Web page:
Mary and Mrs. McBeth did "tell" the sheriff's office and soon the authorities were searching the general area where Russell had been let out of the car. After dark Russell was finally located by one Hallagin, a deputy sheriff. Hallagin testified that he was holding a lantern in his left hand at arm's length and that when he "hollered" at Russell the latter shot him in the left wrist. About this time the mother of the defendant appeared at the scene, and she quickly managed to induce Russell to give himself up to the authorities without further violence.
Russell testified that he had merely "borrowed" the guns from Mary with the intention of using them for hunting purposes. In connection with his shooting of Hallagin, Russell explained that he merely wanted to "shoot out the light," and did not intend to hit the officer.
Dr. Delehanty was called as a witness by Russell and he testified that though in his opinion Russell was legally sane, nevertheless due to an endocrine disorder Russell was a 15-year-old boy with an emotional age of 10 years. He elaborated in some detail as to the results of his examination.
Russell's primary assignment of error is that the trial court erred in its handling of the testimony of Dr. Delehanty, as well as the testimony from certain other witnesses, all of which pertained to the mental condition of Russell. The trial court permitted this testimony, but limited it to the determination by the jury as to whether Russell could form a specific intent. It is Russell's contention that the jury should have been permitted to consider such testimony for all purposes. More specifically, Russell argues that even though he withdrew the plea of not guilty by reason of insanity, he was still entitled to introduce evidence of his mental condition for the the purpose of securing an outright acquittal on the ground that he was unable to form even a general intent to commit a crime. We find no merit in this contention.
C.R.S. '53, 39-8-1 (1960 Perm. Supp.) provides, in part, that "[a] defendant who does not thus plead not guilty by reason of insanity shall not be permitted to rely on insanity as a defense to an accusation of crime; provided, however, that evidence of mental condition may be offered in a proper case as bearing upon the capacity of the accused to form the specific intent essential to constitute a crime." This statutory pronouncement is in accord with several prior judicial pronouncements from this Court. See Ingles v. People, 92 Colo. 518, 22 P.2d 1109; Battalino v. People, 118 Colo. 587, 199 P.2d 897 and Berger v. People, 122 Colo. 367, 224 P.2d 228.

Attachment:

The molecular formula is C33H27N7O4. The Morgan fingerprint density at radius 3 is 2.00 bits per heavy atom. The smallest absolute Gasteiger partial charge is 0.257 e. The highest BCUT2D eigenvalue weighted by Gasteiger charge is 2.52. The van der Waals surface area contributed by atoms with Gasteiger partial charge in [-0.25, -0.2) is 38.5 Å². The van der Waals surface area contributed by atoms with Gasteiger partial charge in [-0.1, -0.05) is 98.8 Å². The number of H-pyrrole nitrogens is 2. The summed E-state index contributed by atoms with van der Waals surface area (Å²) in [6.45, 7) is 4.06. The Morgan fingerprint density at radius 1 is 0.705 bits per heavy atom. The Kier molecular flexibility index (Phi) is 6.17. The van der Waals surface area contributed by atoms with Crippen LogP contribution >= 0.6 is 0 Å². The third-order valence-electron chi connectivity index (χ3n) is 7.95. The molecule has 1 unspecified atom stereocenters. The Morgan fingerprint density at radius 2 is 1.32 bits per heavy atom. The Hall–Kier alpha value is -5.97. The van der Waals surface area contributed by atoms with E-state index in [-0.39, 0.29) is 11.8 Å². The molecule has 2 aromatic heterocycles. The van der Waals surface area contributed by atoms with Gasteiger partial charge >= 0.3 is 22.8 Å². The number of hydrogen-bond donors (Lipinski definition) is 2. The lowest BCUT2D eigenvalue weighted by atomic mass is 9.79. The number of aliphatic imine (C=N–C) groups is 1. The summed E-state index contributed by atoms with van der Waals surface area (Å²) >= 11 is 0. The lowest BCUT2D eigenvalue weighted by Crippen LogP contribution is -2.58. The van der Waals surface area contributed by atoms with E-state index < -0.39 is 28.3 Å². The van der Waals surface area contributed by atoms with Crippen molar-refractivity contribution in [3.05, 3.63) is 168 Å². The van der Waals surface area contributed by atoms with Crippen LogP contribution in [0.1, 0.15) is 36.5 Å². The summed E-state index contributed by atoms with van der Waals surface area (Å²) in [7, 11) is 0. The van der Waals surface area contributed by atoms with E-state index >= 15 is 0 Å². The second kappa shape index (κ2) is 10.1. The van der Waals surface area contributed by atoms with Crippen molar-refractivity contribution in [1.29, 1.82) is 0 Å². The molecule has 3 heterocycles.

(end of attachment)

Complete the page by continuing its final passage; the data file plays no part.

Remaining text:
Our examination of the record convinces us that the trial court properly spelled out and delineated the limited purpose for which the testimony pertaining to Russells' mental condition could be received and considered by the jury under the aforementioned statute. Russell withdrew his plea of not guilty by reason of insanity and having done so, he may not thereafter seek an acquittal on the ground that he was incapable of forming the general intent to commit a crime.
[3, 4] Russell also contends that it was error to instruct the jury on the crime of assault with a deadly weapon as defined in C.R.S. '53, 40-2-34, his position being that he was never charged with that particular crime. This contention is also without merit. Count number one is no doubt duplicitous in that it charges assault with intent to kill or murder and assault with a deadly weapon in one and the same count. However, a duplicitous count in a criminal information is only a matter of form, and exceptions which go merely to form must be made before trial. Rule 12 (b) Colo. R. Crim. P. In the instant case Russell made no objection to the form of count one and said count most assuredly does charge Russell, inter alia, with assault with a deadly weapon.
In this connection, count number one in the instant information is couched in the same language as the information considered by us in Day v. People, 152 Colo. 152, 381 P.2d 10. In that case, as here, it was argued that the defendant was only charged with assault with intent to murder, and was not charged with assault with a deadly weapon with an intent to commit bodily injury. In rejecting that argument, it was stated:
"With reference to the claim of defendant that the court erred in submitting an instruction defining the crime of 'assault with a deadly weapon,' it is sufficient to say that the information charges that offense, and assault to kill in one count. No objection was made thereto on the ground of duplicity. There was evidence admitted at the trial which made it necessary to give this instruction . . ." (Emphasis supplied.)
The remaining assignments of error have been carefully considered and found to be without merit. No good purpose would be served by the detailing thereof, and hence the judgment is affirmed.
MR. JUSTICE HALL and MR. JUSTICE DAY concur.